Advertisement

'Critical' Water Outlook Is Now Merely 'Dry'

March 20, 1987|LEO C. WOLINSKY | Times Staff Writer

SACRAMENTO — Recent storms have added to the Sierra snowpack and increased water runoff into aqueducts and reservoirs, turning what had been viewed as a critical water outlook into merely a dry one, state water officials said Thursday.

However, experts with the Department of Water Resources and those who oversee delivery of water to Southern California cautioned that the recent storms did not carry enough moisture to keep this from being California's driest winter since the drought of 1977.

"Overall, there is going to be ample water for most of the water purveyors to make their deliveries," said William J. Helms, spokesman for the state flood operations center. "But they are not going to have any extra water."

Significantly, the state's so-called four-river basin index, which measures the amount of runoff into rivers that feed the California Aqueduct system, was upgraded in recent days from "critical" to "dry." Unless rainfall suddenly tapers off, state water officials say, that means there is little chance of a drought this year.

Wet Weather

But Jack Pardee, who heads the state's snow survey operations, warned that a drought normally takes two years to develop. With reserves at a low point, he said, a real problem could develop in 1988 unless next year brings more wet weather.

"What we are hoping for is normal or above-normal precipitation next year," Pardee said.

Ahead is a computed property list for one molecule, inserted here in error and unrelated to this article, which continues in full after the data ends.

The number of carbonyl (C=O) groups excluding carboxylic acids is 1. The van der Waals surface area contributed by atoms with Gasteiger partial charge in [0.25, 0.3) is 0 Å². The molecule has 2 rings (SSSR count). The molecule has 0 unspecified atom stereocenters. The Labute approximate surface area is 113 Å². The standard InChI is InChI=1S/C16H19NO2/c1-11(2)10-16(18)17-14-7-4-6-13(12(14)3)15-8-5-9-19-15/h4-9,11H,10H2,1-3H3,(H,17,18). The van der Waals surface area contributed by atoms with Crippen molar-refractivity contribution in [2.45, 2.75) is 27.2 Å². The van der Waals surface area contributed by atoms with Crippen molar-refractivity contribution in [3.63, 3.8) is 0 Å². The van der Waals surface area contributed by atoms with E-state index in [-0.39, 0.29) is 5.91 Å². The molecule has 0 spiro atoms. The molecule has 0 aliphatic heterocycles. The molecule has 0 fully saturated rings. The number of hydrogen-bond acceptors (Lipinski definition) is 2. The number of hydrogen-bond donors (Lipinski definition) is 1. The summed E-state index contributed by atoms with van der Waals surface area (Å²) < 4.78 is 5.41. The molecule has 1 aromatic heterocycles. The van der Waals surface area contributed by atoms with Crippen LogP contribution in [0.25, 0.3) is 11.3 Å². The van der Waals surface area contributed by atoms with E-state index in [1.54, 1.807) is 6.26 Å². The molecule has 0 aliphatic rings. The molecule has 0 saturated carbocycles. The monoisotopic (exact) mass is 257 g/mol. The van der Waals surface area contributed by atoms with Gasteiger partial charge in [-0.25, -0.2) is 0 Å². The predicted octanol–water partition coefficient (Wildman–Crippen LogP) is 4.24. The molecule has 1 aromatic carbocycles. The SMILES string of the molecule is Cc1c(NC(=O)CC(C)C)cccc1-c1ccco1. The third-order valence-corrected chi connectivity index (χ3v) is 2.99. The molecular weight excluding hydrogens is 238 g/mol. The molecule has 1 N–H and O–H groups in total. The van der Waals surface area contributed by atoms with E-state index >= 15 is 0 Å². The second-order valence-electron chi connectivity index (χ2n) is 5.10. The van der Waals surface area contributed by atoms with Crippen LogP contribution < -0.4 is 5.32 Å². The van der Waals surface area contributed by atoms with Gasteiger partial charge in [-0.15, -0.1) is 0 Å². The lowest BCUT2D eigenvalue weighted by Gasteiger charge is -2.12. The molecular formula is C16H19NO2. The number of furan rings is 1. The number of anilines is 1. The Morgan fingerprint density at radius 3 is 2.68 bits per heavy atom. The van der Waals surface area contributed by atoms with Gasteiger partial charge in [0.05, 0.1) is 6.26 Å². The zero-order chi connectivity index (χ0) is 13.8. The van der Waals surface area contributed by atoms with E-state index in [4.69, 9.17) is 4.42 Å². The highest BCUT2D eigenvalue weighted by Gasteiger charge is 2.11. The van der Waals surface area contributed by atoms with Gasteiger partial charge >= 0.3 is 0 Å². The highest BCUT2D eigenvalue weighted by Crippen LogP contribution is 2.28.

Specifically, the Sierra Nevada snowpack, which stood at 35% of normal in most key watershed areas in mid-February, is now at about 60% of normal, Pardee said. Meanwhile, runoff into the key rivers that feed the California Aqueduct, as well as Northern California communities, increased about 5%.

The Metropolitan Water District of Southern California, which supplies water to customers from Ventura County to the Mexican border, is not expected to experience any serious problems this year, spokesman Tim Skrove said. That is mainly because the district receives much of its water from the Colorado River, which is experiencing a surplus and has been able to make up much of the district's water deficit.

Less Available

But Skrove cautioned that there may be less Colorado River water available next year, forcing the MWD to rely on less predictable water flows from the north.

The immediate situation still appears worrisome for the Los Angeles Department of Water and Power. It obtains 75% of its water supplies from the Owens Valley and the eastern Sierra where the snowpack has been light and relatively dry.

To make up for its immediate shortfall, the city is buying more water from the MWD. But no one is sure how long that will last.

Advertisement
Los Angeles Times Articles
|
|
|